Dr. David Childs, Ph.D.
Northern Kentucky University
It is important for citizens of the United States of America to understand the nature and structure of our government, how it operates and how power is distributed. An informed citizenry is one of the key aspects of a successful representative democracy. In light of this idea, let us have a discussion about checks and balances and the balance of power as it relates to current news and our elected officials.
Wars and Rumors of Wars
Recent events have reignited the discussion of the so-called War Powers Resolution. The War Powers legislation was put into place, as an attempt to check the “U.S. president’s power to commit the United States to an armed conflict without the consent of the U.S. Congress.” On Friday January 3, 2020 Qassem Soleimani, the top general of Iran’s elite Quds military force and one of the most powerful figures in the Islamic Republic, was killed in an airstrike in Baghdad by American troops. Another high ranking official (Abu Mahdi al-Muhandis) was also killed in the attack. He was the deputy head of the Iraqi Popular Mobilization Forces (PMF). Eight other members of the Iraqi PMF were also killed. The conflict has escalated tensions with Iran, with some experts speculating that an all out war with Iran is inevitable. This military strike has ignited debate surrounding which branch of government has the jurisdiction to authorize such a strike. The tension and conflict for this matter is between the legislative and the executive branches.
Soleimani was killed on the direct order of President Donald Trump. Mr. Trump did not receive the approval of the U.S. Congress for this pre-planned targeted U.S. drone strike in Baghdad, Iraq. The Democrats and Republicans are divided in terms of whether the strike was justified, with the Republicans siding with the President.
What exactly is the The War Powers Resolution?
The War Powers Resolution is a law stating that the US president can only send U.S. Armed Forces into action abroad if Congress makes “a declaration of war”, a “statutory authorization,” or in case of “a national emergency created by attack upon the United States, its territories or possessions, or its armed forces.” Furthermore, the Resolution “requires the president to notify Congress within 48 hours of committing armed forces to military action and forbids armed forces from remaining for more than 60 days, with a further 30-day withdrawal period, without a congressional authorization for use of military force (AUMF) or a declaration of war by the United States.”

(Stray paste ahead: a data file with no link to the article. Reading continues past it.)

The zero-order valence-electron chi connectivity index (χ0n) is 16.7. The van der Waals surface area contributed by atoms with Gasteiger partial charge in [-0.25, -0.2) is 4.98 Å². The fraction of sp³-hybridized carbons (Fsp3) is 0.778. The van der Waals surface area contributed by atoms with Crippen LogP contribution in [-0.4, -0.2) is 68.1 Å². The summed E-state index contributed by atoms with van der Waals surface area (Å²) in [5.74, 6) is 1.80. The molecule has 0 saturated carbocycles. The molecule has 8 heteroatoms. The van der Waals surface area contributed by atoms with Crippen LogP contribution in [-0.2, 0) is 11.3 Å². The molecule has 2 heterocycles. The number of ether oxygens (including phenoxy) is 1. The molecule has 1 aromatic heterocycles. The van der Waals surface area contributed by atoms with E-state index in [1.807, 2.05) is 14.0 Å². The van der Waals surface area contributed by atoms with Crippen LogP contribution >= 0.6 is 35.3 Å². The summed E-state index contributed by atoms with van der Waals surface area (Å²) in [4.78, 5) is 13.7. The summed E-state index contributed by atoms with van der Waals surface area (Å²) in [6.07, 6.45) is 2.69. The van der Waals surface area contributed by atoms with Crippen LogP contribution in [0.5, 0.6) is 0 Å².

The Resolution was Nixon era legislation. That is, “in 1973, Congress passed the War Powers Resolution over President Richard Nixon’s veto. It represented the culmination of a national effort to prevent future presidents from repeating Nixon’s unilateral escalations in Vietnam.” Many argue that the War Powers Resolution has been violated, by President Bill Clinton in 1999, during the bombing campaign in Kosovo and by Barack Obama’s 2011 intervention in Libya. In both cases (Clinton and Obama) Congress has disapproved of their actions, but neither has resulted in any successful legal actions being taken against the presidents. This video offers a clear discussion of the War Powers Resolution.
An Uninformed Citizenry
The lesson here is that as we come across political debates and instances where the constitutionality of one of the branches of government’s actions is being called into question it is always best to educate ourselves and do research before commenting or joining the debate, because in many cases there are both legal and historical precedents that can give us a better picture of the current situation. One of the issues with the United States in our time is an uninformed citizenry. Many people misunderstand current events and political situations because they have not done their homework. Below are some resources that may offer more insight into this subject matter as well as lesson plans and materials teachers can use in the classroom to get students up to speed on the topic.
House to vote Thursday on war powers resolution after Iran attacks
NPR Article- What The White House Says About U.S. Attack On Iran’s Soleimani
Iran Mourns Slain General as Trump Threatens Iraq with Sanctions
Uproar and Consequences Mount for Trump after Soleimani Killing
Trump defends ‘war crime’ threat to target cultural sites in Iran
House to Vote on Limiting Trump’s Military Powers Regarding Iran, Pelosi Says
History of Declaration of War by the United States
War Powers Resolution
Who is Qasem Soleimani?
What Exactly Is the War Powers Act and Is Obama Really Violating It?
Obama’s Libya Debacle
Is Obama Enabling the Next President to Launch Illegal Wars?
Clinton’s War Powers Upheld
A Well-Informed Citizenry, Being Necessary To The Liberty Of A Free State…
Lesson Plans and Teacher Resources
Who Has the Power to Wage War? A Lesson on the Separation of Powers Nixon and the War Powers Resolution
Lesson on the War Powers Act
A. What are your thoughts on a President having the power to unilaterally declare war? Should the President have this right without having to get congressional approval? Why or why not?
B. To what extent have you had discussions about the War Powers Resolution in your social studies classroom? As a student? As a teacher?
C. How might teachers address and teach this topic in class?
D. What are creative ways we can create a culture of a more informed citizenry in the United States?